The developers did a great job in capturing the flavor of the time period and that of the movie. Using the voices of many of the film's stars such as Marlon Brando, James Caan and Robert Duvall, the game world feels like a comfortable old shoe. This fact is driven home when Michael Corleone appears -- Al Pacino didn't sign on (he's doing the Scarface game), so Michael looks and sounds nothing like the movie version, and the game suffers for it.
The main problem with The Godfather isn't one of aesthetics but rather one of design. Being a Godfather game, you'd expect things to be a bit less "insane" than your run-of-the-mill Grand Theft Auto clone. But there's more gunplay, more Blues Brothers-inspired car chases, and more thuggery in general in 30 minutes of the game than in the entire movie trilogy. You can make the argument that a videogame needs more action, but instead of building up any suspense that leads to action, the game beats you over the head with the action to the point of desensitization. That might work for a generic mob game, but when you slap The Godfather label on it, that raises the standards a bit.
One of the more controversial aspects of the game is the fighting model, which is where the PC version specifically suffers. On the consoles the system feels natural, but on the PC you almost have to play with a gamepad exclusively because it's extremely awkward to perform the game's many combos (like smashing a guy into a wall or delivering a headbutt) with the mouse and keyboard. Unless you have a 10-button analog gamepad, you're in for some headaches.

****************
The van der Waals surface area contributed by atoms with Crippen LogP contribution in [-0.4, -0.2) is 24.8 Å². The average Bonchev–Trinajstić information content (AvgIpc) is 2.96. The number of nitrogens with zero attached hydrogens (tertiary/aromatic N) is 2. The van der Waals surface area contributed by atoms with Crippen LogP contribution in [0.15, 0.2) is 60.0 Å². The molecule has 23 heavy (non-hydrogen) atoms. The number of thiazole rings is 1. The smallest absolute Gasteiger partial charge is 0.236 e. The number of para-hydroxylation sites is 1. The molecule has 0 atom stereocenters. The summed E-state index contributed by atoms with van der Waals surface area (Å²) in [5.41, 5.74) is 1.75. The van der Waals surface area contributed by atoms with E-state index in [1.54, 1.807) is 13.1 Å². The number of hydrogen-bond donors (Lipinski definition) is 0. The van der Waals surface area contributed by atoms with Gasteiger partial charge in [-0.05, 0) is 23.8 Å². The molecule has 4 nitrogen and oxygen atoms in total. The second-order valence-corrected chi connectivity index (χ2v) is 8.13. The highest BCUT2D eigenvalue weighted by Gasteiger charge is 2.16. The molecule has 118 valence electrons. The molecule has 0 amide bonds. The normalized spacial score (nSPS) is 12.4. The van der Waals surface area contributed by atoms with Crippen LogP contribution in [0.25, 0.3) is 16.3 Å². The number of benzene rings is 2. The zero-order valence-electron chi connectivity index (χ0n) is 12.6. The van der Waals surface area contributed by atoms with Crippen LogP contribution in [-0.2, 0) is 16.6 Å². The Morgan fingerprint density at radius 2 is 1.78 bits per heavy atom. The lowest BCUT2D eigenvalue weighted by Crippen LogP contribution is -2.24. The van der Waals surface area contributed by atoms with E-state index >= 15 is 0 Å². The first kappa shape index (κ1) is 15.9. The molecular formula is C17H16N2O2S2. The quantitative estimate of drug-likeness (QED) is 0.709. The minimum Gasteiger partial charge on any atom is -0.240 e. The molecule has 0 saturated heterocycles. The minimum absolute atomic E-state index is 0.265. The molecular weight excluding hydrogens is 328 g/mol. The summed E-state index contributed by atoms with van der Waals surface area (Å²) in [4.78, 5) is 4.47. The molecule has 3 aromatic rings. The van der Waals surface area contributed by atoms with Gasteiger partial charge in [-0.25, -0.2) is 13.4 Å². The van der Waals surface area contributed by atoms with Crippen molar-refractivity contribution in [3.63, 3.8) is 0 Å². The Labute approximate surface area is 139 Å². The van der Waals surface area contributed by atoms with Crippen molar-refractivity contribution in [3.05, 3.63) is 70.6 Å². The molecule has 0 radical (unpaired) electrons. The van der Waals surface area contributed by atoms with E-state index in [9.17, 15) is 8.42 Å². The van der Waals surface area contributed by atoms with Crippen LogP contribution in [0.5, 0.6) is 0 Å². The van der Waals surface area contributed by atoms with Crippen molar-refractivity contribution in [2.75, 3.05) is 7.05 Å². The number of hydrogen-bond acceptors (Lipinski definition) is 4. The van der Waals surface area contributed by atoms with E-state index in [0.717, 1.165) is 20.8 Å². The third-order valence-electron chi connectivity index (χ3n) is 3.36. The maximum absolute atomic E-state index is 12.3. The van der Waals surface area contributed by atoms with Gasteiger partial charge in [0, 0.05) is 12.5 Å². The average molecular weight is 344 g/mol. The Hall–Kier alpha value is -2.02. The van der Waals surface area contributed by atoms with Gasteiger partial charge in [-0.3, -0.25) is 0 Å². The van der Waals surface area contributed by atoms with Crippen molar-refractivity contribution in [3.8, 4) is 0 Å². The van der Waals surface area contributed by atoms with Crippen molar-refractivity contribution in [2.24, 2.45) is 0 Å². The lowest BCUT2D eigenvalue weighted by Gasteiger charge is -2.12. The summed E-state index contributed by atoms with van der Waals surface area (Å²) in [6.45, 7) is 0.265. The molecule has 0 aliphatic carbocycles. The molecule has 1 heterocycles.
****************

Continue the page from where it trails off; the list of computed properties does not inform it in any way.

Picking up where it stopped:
Another PC snafu is the game's console-style save game system, which requires you to reach your safe house -- at times halfway across the city -- in order to save your game. It's extremely annoying to hop in a car (or steal one) and drive from Midtown to Little Italy just to save your progress after you've been playing for 45 minutes.
The Godfather's main storyline provides several fun moments, even if the action is way over the top. If you can think of it as a generic gangland-themed game without constantly comparing it to the films it borrows its license from, you can certainly have a good time gunning down members of the other four New York crime families. That said, it's hard to play The Godfather without thinking that this was a missed opportunity. A little less brawn and a lot more brains might have gone a long, long way.
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Scarface: The World is Yours, Grand Theft Auto: San Andreas, Godfather II, The, Mafia: The City of Lost Heaven, True Crime: Streets of LA, Grand Theft Auto: Vice City, Need for Speed Underground 2, Lord of the Rings, The: The Battle for Middle Earth II